Thanks Phil I am sure I will use this method in the near future it not only will look better it sure makes wring a lot simpler to do.
John.

Geoff Sleath

This is a sensible mod.  When I made the conversion module for my Mux3030 I broke the LED in the process of trying to make it shine through the hole I'd drilled in the case and had to replace it with one I bought from Maplin.

I'll be glad when the Frsky transmitter becomes available - promised for the New Year, hopefully that means this year now :)

Geoff

Phil_G

April 07, 2013, 22:16:07 pm #3 Last Edit: April 07, 2013, 22:35:34 pm by Phil_G
For some time now I've been struggling to finish a really tiny 2ch propo 'project' transmitter for my smaller gliders, and I'd intended using the original V8HT 1way module.   I keep losing interest in the project so some time has passed and now, as V8's are no longer available I'd prefer a 2way DHT - but its so small that fitting everything in is a real challenge.  If I'm very careful fitting the case together, there is just enough room to cram in a 2S 500mah lipo, the encoder with no pins, and a disrobed DHT.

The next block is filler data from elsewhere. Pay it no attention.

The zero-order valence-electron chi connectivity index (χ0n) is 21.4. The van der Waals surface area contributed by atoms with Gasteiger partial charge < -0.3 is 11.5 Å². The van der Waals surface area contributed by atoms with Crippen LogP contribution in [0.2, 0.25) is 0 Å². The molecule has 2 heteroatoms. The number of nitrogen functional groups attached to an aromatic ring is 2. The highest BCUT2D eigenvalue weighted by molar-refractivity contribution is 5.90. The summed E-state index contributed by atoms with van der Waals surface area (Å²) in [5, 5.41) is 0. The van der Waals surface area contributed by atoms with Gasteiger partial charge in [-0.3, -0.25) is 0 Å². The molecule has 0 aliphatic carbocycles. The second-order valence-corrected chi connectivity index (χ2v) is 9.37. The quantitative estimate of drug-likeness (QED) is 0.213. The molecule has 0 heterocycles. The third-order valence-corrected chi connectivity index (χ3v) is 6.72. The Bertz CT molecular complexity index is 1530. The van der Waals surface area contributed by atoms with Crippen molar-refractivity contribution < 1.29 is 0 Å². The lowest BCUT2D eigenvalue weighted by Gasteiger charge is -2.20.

The bind board is a problem though.

So this got me thinking about the DHT bind board and just what is necessary and what isnt. The DHT bind board is quite a bit more complicated than the V8HT.    I concluded that:
1) We dont absolutely need the LED to indicate power-on.
2) we dont need the LED to indicate bind mode and low-power mode, because the module beeps.
3) if the transmitter will only ever be used with 2way receivers, we dont need the toggle switch.
4) the only essential is the bind button!

Heres the original layout which I traced from a DHT:
[attachimg=5]

and heres the 'bare essentials' version which is much easier to fit in a cramped space:
[attachimg=1]

Please note that I haven't actually tried this idea yet but I'm sure it will work just fine.

You can see its a bit of a shoe-horn job.  The stick unit is a Futaba (thanks RobC!)
The toggles are for digital trims, there wasnt enough room for mechanical trims so I had to remove them!
The last pic has the bits just stuffed in to show where they will fit, hopefully!